There is so much to get to with city council and our two school boards wrapping things up before the election we’re going to keep our ranting and soapboxing to a minimum today.
More seriously, this is actually kind of helpful, since you won’t have to follow every single reporter and newsroom that are at the meetings, publishing different stories, and you can maximize your social media time with better uses. We’ll also be sure to grab the last few stories from the meetings for our Friday Headlines.
Now on with all the news!
The Edmonton Public School Board (EPSB) is closing some schools, as it does occasionally, consolidating buildings in older neighbourhoods. The interesting thing with the latest closures, is that the local community league in Jasper Place was hoping to keep a school by the new LRT stops. The argument being that closing schools where the City is trying to increase density and bring in more families hurts the overall goal for Edmonton. The City hasn’t had much luck getting the school boards to work with it on these infill plans.
A somewhat contentious new development in the Holyrood neighbourhood didn’t get its public hearing as planned because of the large city council agenda this week. Councillors could have moved the hearing to Thursday, but voted that down and instead pushed this off to the new council elected next month. There is work happening at the Holyrood site, however, which probably bodes well for its eventual approval anyway.
Edmonton can soon have more breweries, distilleries and wineries in places that aren’t industrial neighbourhoods. This means more kinds of local alcohol being produced in our city, and likely more brewpubs. I could really go for a whiskeypub too.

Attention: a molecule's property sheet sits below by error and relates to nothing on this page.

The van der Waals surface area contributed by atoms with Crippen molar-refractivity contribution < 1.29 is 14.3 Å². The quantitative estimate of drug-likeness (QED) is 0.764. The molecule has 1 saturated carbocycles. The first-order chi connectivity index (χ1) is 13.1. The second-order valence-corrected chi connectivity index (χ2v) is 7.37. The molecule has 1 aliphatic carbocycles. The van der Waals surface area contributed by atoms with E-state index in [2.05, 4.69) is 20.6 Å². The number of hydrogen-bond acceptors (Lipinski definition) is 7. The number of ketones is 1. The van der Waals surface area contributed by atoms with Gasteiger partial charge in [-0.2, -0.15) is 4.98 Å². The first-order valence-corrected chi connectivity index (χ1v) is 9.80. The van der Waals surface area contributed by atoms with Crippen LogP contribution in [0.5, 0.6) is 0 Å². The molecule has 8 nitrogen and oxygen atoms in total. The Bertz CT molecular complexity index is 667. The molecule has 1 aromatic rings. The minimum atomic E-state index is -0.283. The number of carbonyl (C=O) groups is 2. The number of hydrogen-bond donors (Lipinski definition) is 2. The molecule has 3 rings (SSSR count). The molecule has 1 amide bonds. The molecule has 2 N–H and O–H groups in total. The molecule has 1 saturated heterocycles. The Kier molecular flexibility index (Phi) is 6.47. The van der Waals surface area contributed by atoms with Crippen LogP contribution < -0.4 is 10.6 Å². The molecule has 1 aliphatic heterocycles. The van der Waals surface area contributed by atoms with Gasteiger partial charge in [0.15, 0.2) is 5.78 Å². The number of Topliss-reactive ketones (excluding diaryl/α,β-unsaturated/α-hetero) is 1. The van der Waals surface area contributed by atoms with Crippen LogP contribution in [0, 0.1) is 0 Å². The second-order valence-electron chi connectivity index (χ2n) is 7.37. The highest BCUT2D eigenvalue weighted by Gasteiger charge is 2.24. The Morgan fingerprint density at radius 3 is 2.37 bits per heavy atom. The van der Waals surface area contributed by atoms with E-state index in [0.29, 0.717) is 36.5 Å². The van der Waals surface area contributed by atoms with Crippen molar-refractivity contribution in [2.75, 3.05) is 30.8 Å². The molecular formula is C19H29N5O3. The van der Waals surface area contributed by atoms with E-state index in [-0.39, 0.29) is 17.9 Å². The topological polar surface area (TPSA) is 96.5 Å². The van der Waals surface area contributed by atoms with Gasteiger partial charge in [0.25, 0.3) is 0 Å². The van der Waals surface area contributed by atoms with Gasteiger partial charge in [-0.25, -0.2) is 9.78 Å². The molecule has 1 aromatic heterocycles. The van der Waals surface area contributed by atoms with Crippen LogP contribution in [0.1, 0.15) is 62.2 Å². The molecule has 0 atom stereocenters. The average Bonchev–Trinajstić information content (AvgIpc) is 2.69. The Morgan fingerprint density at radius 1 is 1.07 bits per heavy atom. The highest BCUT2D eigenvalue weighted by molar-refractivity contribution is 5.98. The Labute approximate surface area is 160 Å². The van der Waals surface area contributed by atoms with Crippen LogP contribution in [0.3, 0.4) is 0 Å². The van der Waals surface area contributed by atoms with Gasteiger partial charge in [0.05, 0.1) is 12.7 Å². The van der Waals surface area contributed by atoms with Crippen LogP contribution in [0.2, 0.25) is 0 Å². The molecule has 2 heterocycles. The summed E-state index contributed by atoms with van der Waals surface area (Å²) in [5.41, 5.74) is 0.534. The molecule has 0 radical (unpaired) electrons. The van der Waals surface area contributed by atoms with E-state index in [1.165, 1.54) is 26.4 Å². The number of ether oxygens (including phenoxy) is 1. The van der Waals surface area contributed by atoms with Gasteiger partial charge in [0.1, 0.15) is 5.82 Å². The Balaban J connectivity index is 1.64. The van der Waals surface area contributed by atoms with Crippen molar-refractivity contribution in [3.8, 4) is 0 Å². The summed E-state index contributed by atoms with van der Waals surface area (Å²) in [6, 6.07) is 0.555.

Well, in the end every member of city council voted for playground zones. Guess a few calls and emails over the weekend convinced even the final few councillors to move ahead with more 30 km/h zones. This means that more than 400 parks, playgrounds and schools will have 30 km/h speed limits every day of the week, 7:30 a.m. until 9 p.m. It’s an excellent step forward for safety on our streets.
“City officials say the latest speed-limit change will add no more than six seconds to a driver’s commute.” Keep this quote ready for all the cranky people complaining on your social media streams (or at your family dinners).
There’s a big chance of survival if you’re hit by a driver doing 30 km/h, while there’s a big chance of death if the driver is doing 50 km/h. The next debate coming to Edmonton (among other places) will be reducing speed limits to 30 km/h on all of our residential and neighbourhood streets.
Somewhat related, photo radar ticketing is down, and that’s a good thing since it means people are driving closer to the existing speed limits. Although, people are still speeding, they’re just dropping it down about 6-12 km/h on average. This will create one additional budget item for the next city council, since a few million dollars in lost photo radar revenue means traffic safety programs will have to be funded in other ways. (Still a good problem to have.)